A Willing Suspension of Disbelief

The origin of this expression lies in literary criticism. The term represents a contract between reader and writer. In recent years, however, the phrase has escaped from literary criticism and is used in a variety of contexts that have little to do with the original meaning. A web search brings up numerous examples in which … Read more

Words and Expressions from Poker

Perhaps the quintessential American card game, poker gained its first popularity on the riverboats and in the saloons of the 19th century West. Based on a European card game that involved betting and bluffing, the game was called poque in French. “To place a stake or bet” was poquer. Words and phrases associated with the … Read more

Conjuring and Cancelling with Cancel Culture

Like the term political correctness, cancel culture has become an incantation to conjure with. conjure: To invoke by supernatural power, to effect by magic or jugglery. From Latin conjurare: to swear together, to band, combine, or make a compact by oath, to conspire. Before cancel culture, there was cancelling, in the sense of rejecting or … Read more

Two Literary Syndromes—AWS and OHS

Several fictional characters are so memorable that their names have been attached to physical and psychological maladies. Some of the so-called syndromes can be found in medical sources. Others, like “Bambi Syndrome” and “Peter Pan Syndrome,” are found only in pop culture—at least for the present. Some psychologists suggest that Peter Pan Syndrome may deserve … Read more

Shakespeare—for All Time

According to T. S. Eliot, April was :the cruellest month.” For me, April is Shakespeare’s month, a time to reread some of the plays and perhaps watch some of the film versions. Like his character Cassius in Julius Caesar, Shakespeare died on his birthday: William Shakespeare 23 April 1564—23 April 1616. His contemporary and fellow … Read more

Calques: Linguistic Immigrants in English

English vocabulary includes thousands of words that originated in languages other than Old English. Some of these linguistic immigrants never quite acculturate. They continue to sound foreign, but some English-speakers find them useful in particular contexts. Schadenfreude (German) taking delight in the misfortune of others. bon vivant (French) a person fond of good living; a … Read more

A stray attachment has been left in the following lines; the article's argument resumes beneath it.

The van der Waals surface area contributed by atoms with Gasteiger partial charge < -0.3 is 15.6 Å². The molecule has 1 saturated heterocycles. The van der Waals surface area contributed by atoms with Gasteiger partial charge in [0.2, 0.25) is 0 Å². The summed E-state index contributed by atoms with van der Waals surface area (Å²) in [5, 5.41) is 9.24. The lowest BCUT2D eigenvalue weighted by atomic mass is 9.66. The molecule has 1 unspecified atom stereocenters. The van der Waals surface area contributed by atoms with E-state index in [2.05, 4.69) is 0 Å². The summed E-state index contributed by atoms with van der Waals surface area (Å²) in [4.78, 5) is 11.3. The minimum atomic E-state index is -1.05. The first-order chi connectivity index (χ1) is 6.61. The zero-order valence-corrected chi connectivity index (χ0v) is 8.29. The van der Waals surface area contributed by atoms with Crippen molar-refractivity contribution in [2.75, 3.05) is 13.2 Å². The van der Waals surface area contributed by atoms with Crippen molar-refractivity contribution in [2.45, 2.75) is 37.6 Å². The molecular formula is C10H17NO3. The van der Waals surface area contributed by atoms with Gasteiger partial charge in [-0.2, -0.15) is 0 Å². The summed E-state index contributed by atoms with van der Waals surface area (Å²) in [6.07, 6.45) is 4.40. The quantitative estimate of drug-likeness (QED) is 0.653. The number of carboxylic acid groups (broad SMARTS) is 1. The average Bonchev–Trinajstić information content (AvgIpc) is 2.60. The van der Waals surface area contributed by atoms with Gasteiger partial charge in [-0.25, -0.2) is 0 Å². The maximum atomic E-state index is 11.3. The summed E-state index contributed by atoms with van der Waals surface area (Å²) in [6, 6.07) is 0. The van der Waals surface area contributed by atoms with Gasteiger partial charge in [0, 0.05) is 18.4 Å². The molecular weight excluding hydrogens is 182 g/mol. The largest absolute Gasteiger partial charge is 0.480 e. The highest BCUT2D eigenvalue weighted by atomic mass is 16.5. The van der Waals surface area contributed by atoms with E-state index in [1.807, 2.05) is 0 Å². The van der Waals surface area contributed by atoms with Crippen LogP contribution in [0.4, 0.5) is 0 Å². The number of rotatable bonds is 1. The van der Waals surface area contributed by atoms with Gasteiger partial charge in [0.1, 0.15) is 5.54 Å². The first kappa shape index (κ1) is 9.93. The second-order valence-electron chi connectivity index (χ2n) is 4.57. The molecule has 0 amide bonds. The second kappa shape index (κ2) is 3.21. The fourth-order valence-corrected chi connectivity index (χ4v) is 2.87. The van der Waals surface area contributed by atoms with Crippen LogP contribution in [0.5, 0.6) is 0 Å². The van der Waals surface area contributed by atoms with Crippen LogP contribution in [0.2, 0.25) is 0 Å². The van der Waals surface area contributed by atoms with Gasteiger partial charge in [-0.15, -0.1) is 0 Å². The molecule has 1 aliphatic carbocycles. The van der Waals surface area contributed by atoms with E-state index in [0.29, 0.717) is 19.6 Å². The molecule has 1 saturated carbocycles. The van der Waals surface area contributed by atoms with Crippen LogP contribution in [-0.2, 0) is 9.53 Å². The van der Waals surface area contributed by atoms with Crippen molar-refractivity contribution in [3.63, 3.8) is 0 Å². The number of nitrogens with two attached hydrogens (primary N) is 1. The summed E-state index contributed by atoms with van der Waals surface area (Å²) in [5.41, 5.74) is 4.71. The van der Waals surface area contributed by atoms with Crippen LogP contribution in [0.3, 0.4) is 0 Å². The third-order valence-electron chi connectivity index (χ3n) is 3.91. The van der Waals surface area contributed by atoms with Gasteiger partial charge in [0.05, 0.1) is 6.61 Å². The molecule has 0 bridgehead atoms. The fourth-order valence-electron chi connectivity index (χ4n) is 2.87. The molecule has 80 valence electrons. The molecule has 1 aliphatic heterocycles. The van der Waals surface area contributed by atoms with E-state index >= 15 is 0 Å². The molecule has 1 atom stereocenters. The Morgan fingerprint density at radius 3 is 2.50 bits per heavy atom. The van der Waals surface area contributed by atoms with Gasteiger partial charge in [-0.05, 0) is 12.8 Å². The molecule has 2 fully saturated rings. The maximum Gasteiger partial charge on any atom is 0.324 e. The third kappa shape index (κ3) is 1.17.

“To Cow” and “To Kow-tow”

Although the idiom to be cowed has nothing to do with Elsie the Cow, the use of corralled in a review of The Magical Chorus by Solomon Volkov in the Washington Post suggests a connection: The culturati who would, could or should challenge it are cowed and corralled. The transitive verb cow, meaning “‘To depress … Read more

Do You Mean Limbo or Purgatory?

A while back, I made a note of a radio announcer’s comment that Edward Snowden, who had been granted asylum in Russia, “has been in purgatory” in the Moscow airport. Considering that Snowden was simply existing in the airport until such time as he could enter a country, I thought that the more appropriate word … Read more

List of Halloween Words

A reader asks, Could you comment on Halloween words such as jack-o’-lantern vs jack o’ lantern and Trick-or-treat vs Trick or treat? I’ll add the word Halloween to the list. If all that is wanted is a guide to spelling and hyphenation, here’s how the words are handled in my two main dictionary references: Oxford … Read more

Cognition and Cognitive Offshoots

Before my use of Facebook, I imagined that, apart from insignificant personal differences, most people I know agreed on matters of true and false, right and wrong, good and evil. No more. Now, I never fail to be astounded by how differently my friends and relatives and I may react to the same morning headlines. … Read more

Musings on Five Collocations

Speech and writing are made up of single words, but most words we use are grouped as phrases. Many of these groupings occur again and again in specific patterns. Linguists call these predictable patterns collocations: collocation: The habitual juxtaposition or association, in the sentences of a language, of a particular word with other particular words; … Read more

Wringer or Ringer?

The other day I read an essay in the Washington Post in which a woman describes herself as having been “put through the ringer” with a difficult birth. I’m always surprised to find an error of this kind in a major publication because I imagine that their owners still employ copy readers. The idiom intended … Read more